Watching ‘The Walking Dead’ With a Zombie 5×5: Self-Help

WD
Ed, no!!! (Gene Page/AMC)

Every Sunday, I watch the new episode of The Walking Dead with Ed, the guy who sleeps on my couch. It’s a real pain in my ass, because Ed never pays attention and needs everything explained to him. Also, he’s a zombie.

Ed: Grrrr, argh?

Me: Seriously? I mean, I know we had a hiatus while we caught up on Beth, but still. It was only two weeks ago. You don’t remember the whole thing with the bus?

Ed: Grrr. Argh.

Me: OK, OK. So Abraham, that’s the military dude with the red flattop, has a crazy hard-on to get to D.C. Everyone wants to get to D.C., because getting Eugene there could mean the end of the whole zombie thing, but Abraham is like super intense about it. So he couldn’t wait even an extra day at the church to see if Carol and Daryl were going to make it back, he needed to leave right away. In order to stop him and Rick from killing each other over who got the church’s bus, Tara, Glenn and Maggie agreed to go with them. Rick and the others are supposed to follow as soon as they can.

Ed: Grrr, argh?

Me: That’s just Eugene showing off his big ol’ brain yet again. Tara makes a Samson reference, and he goes into some detail about the exploits of the biblical hero, far beyond just the long hair = strong dude equation that everyone knows. Seems Eugene’s areas of expertise extend well beyond the Human Genome Project.

Ed: Grrr, argh?

Me: Abraham left Rick a map showing the precise route they’d take to D.C. so they could try to catch up with them. At this point it seems like that was as much for Glenn and Maggie’s sake as for anyone else’s, to give them hope they’ll eventually be reunited with their people.

Ed: Grrr, argh?

Me: Nope, those do not appear to be walkers Abraham is killing in this flashback, but living people. Looks like they’re in a supermarket, so maybe they’re fighting over food? He definitely just killed that one guy with a tin can, so that suggests some food-related battle. Or maybe Abraham was just a psycho before all this.

Ed: Grrr, argh?

Me: That may very well have been the first walker that Eugene ever killed. To this point, he has been the very definition of a coward. He’s only still alive because at least one other person has made it his life’s mission to keep him that way.

Ed: Grrr. Argh.

Me: Yeah, gotta love Glenn. He’s always been the most clear-eyed of any of them, always doing what needed to be done. And now that has made him into the peacemaker, levelheadedly cooling everyone else’s jets and moving the mission forward.

Ed: Grrr, argh?

Me: They are in some kind of bookstore. Hence all the book burning. Pretty ironic, in an episode all about specialized knowledge, Eugene’s genome training, that they’re just burning printed pages for fuel.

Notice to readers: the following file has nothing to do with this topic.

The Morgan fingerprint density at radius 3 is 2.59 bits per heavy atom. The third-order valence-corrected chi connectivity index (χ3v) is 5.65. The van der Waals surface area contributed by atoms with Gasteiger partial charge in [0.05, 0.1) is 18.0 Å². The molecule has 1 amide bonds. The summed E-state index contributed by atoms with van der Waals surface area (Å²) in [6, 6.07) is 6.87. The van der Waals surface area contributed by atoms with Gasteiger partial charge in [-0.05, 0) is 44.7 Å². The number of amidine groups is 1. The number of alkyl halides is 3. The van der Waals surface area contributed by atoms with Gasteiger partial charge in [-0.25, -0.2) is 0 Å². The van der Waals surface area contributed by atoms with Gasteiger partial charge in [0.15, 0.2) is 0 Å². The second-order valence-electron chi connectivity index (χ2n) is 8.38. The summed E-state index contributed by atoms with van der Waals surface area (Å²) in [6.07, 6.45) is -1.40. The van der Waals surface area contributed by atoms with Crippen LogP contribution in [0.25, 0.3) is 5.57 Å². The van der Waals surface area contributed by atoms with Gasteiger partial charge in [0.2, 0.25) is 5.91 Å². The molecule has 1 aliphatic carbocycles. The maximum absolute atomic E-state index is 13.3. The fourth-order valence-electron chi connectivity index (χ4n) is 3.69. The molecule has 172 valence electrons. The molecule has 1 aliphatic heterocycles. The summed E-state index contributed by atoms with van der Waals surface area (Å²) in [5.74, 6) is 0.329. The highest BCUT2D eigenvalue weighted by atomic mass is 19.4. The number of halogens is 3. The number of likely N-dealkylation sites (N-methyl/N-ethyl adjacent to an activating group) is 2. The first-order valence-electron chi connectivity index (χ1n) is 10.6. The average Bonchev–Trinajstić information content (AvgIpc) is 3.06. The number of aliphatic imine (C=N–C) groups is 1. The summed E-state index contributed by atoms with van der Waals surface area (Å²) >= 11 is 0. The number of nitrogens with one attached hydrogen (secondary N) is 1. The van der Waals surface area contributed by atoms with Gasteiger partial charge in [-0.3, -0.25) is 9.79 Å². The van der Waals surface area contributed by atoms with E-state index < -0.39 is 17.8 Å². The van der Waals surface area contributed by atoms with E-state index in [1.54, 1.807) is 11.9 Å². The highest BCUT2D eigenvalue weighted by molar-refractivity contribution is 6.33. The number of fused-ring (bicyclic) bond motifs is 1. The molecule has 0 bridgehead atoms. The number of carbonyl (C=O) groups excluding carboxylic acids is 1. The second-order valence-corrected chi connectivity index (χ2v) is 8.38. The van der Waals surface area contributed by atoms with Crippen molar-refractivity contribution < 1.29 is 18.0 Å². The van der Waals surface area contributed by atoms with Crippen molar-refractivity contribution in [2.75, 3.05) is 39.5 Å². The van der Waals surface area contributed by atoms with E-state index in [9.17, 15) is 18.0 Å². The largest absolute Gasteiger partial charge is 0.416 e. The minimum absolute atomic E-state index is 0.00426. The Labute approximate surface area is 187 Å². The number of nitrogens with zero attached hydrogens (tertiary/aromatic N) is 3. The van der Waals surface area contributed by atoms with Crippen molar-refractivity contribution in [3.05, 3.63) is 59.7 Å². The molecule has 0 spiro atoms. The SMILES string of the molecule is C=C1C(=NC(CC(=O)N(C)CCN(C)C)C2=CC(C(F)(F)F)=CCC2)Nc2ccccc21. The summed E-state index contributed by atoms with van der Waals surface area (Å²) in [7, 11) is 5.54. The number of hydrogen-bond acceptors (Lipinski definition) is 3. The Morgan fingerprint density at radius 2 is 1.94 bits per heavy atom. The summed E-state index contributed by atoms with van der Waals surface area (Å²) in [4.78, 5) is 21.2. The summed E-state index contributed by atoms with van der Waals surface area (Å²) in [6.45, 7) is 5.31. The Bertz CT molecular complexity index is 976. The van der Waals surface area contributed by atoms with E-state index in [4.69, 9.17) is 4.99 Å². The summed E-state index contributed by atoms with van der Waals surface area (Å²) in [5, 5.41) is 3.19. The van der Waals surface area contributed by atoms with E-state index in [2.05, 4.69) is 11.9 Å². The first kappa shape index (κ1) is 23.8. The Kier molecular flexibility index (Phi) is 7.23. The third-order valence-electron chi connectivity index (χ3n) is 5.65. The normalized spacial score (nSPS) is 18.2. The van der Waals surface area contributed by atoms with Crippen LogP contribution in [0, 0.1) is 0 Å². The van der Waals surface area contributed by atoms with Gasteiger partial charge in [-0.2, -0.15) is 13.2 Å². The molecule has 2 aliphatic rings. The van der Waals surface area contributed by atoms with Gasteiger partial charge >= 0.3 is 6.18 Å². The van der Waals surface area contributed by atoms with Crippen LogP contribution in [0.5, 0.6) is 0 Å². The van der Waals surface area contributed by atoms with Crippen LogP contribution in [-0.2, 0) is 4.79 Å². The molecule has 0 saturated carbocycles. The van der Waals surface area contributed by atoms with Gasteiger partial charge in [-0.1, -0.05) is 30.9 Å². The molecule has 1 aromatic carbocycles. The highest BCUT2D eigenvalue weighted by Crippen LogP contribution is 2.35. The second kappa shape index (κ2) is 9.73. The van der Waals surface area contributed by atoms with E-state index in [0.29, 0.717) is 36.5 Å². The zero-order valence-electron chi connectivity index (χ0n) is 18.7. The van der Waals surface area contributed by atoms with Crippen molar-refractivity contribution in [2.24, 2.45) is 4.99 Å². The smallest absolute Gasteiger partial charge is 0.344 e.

Ed: Grrr, argh?

Me: I honestly have no idea why Tara would keep Eugene’s bus sabotage a secret. He never even explained to her why he did it, just deflected her questions with more weird Aspergers-y shit. I guess she just thinks of him as a weird mentally challenged guy, and figures his actions don’t need any more explanation than that, as long as he doesn’t do it again? Doesn’t really make any sense: he’s clearly a danger to them.

Ed: Grrr. Argh.

Me: Seriously. Don’t these people know they’re in a horror story? They have to stop saying things like “About time things started going our way!” Because you just know terrible shit is going to come right after that. This whole episode, really, has been full of people talking about the future, about what will come after they heal the world, and it has to make a viewer super nervous about how just big the other shoe will be when it drops.

Ed: Grrr, argh?

Me: Well, this is the logical conclusion of the Samson thing. You can’t go up against Maggie when it comes to Bible knowledge. And she asks the right question. Samson’s riddle wasn’t really ever meant to be solved, was it? Except by Samson himself, of course. Because the truth is just a story in his own head. Eugene seems to be taking this lesson to heart. Amazing how the writers have managed to make his haircut thematically relevant.

Ed: Grrr, argh?

Me: Well, as far as I can tell, Abraham’s backstory is as follows: He was surviving with his wife and two kids when they were attacked by a bunch of people in a supermarket. Abraham went apeshit on their attackers and killed them all dead, saving his family. But they saw him angrily murdering a bunch of dudes and are now terrified of him, so they leave in the middle of the night, abandoning him. Despondent and with nothing left to live for, he decides to off himself. But just at that moment, Eugene appears, running from zombies, and gives him a new sense of purpose. It became his only mission, and let to his single-minded craziness. But now that that mission has turned out to be a total fiction, who knows what Abraham will do. Kill Eugene, probably, assuming he’s still alive.

Ed: Grrr. Argh.

Me: Yeah, I really liked this episode too. It had a sort of simple and grim logic. Like the Lizzie episode, only less devastating. And after the beginning of this season, full of allusion to deeper themes, with churches and cannibals and the redemption of the soul, it was great to finally get an episode that was mostly just about itself and the inexorable twist of its plot. Watching ‘The Walking Dead’ With a Zombie 5×5: Self-Help